This new male birth control is way less controversial than other emergency contraception

Scientists at the University of California, Berkeley may have just found a new way to prevent pregnancy, and it’s basically a way less controversial form of male birth control. After testing over 50 forms of chemical compounds, they found two — lupeol and pristimerin — that attack sperm before it ever even gets close to an egg in a woman’s uterus. This is super cool idea, since the emergency contraception pills only work after an egg has been fertilized, which anti-choice politicians consider abortion. This would just prevent the whole fertilization process from happening in the first place, which is why they’re calling it a “universal” form of contraception, since it benefits pretty much everyone.

It’s still a long way from being a reality, but it’s all part of research toward finding a better male birth control method.

“This could be used immediately to make a better and more efficient emergency contraceptive,” study leader and biophysicist Polina Lishko told Wired. “This method is not only 10 times more effective than anything currently on the market, but it clearly prevents fertilization. There’s no embryo at any point.”

This new male birth control might be more appealing to drug companies.

This is a new development, and might be the most successful one yet, since attempts to find a working male contraception are usually abandoned. Except for one called Vasalgel. It’s an injection that doctors would inject into the vas deferens, which is the little tube that sperm travels through from the testicles to the uretha (and then into the dude’s partner or shower drain or whatever). It basically puts up a barrier so that a guy could ejaculate, but the sperm would be filtered out, since they’re too big. The most recent trials of Vasalgel found that it would be effective for up to ten years.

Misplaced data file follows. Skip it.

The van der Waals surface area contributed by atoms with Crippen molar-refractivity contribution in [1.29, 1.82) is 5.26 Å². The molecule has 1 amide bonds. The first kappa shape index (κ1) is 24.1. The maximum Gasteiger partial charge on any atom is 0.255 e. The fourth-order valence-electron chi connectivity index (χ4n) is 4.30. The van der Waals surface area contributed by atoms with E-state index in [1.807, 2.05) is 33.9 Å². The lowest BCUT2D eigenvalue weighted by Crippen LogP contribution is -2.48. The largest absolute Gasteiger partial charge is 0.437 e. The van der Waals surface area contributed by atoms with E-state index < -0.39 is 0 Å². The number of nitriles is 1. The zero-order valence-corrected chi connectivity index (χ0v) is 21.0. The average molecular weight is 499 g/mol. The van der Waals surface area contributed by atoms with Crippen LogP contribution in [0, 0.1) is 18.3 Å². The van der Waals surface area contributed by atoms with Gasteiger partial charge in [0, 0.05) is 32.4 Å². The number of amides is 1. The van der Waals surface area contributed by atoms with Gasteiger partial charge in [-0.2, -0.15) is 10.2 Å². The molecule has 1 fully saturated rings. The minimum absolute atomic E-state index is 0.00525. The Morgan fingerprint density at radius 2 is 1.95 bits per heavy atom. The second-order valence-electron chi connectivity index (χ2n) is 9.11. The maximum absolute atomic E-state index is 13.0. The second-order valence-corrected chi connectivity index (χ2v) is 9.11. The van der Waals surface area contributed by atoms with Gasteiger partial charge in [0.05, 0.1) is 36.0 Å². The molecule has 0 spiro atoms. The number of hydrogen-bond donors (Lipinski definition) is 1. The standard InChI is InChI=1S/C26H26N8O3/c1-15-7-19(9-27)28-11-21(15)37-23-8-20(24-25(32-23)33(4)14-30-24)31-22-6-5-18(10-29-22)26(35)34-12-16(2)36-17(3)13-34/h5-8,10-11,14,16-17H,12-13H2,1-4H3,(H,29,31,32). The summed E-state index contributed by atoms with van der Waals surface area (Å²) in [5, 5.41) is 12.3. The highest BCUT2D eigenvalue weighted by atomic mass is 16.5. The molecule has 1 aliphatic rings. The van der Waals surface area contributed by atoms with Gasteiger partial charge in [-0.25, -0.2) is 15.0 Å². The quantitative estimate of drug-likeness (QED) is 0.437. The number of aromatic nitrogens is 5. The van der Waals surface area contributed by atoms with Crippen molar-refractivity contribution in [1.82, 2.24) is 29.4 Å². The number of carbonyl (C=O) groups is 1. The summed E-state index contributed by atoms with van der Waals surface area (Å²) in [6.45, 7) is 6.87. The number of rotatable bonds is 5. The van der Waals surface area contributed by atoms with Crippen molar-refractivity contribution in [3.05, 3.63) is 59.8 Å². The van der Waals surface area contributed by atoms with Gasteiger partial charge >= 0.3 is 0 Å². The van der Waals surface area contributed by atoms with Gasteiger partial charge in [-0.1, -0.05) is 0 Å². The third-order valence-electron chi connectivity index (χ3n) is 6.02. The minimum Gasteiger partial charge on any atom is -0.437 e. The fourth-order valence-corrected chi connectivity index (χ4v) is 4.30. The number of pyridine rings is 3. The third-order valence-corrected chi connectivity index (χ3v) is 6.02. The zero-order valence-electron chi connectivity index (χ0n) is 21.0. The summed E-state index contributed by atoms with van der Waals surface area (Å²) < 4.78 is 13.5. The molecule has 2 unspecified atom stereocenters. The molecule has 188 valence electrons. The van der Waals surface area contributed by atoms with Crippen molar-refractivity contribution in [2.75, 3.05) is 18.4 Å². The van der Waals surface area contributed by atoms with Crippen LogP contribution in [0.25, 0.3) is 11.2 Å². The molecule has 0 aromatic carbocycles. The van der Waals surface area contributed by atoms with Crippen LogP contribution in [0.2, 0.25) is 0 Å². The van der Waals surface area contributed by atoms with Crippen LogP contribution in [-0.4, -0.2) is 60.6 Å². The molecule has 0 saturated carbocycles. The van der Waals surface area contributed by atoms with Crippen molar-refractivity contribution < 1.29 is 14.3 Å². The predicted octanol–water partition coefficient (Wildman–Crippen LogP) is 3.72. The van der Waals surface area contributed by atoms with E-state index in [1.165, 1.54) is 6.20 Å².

Still, it’s hard to get pharmaceutical companies to get really interested in male birth control, since there are so many ones that are proven to work for women. And apparently, finding a male birth control is a lot harder than it sounds, so it’s crazy expensive. But these scientists think this would be appealing to drug companies, since it would be reversible for men, it’s non-hormonal, and it works way before the sperm reaches an egg, making conservatives happy.

There’s a lot of work to be done, but it’s a pretty big development. Keep working, science, because when it comes to birth control, the world could use as many options as possible.

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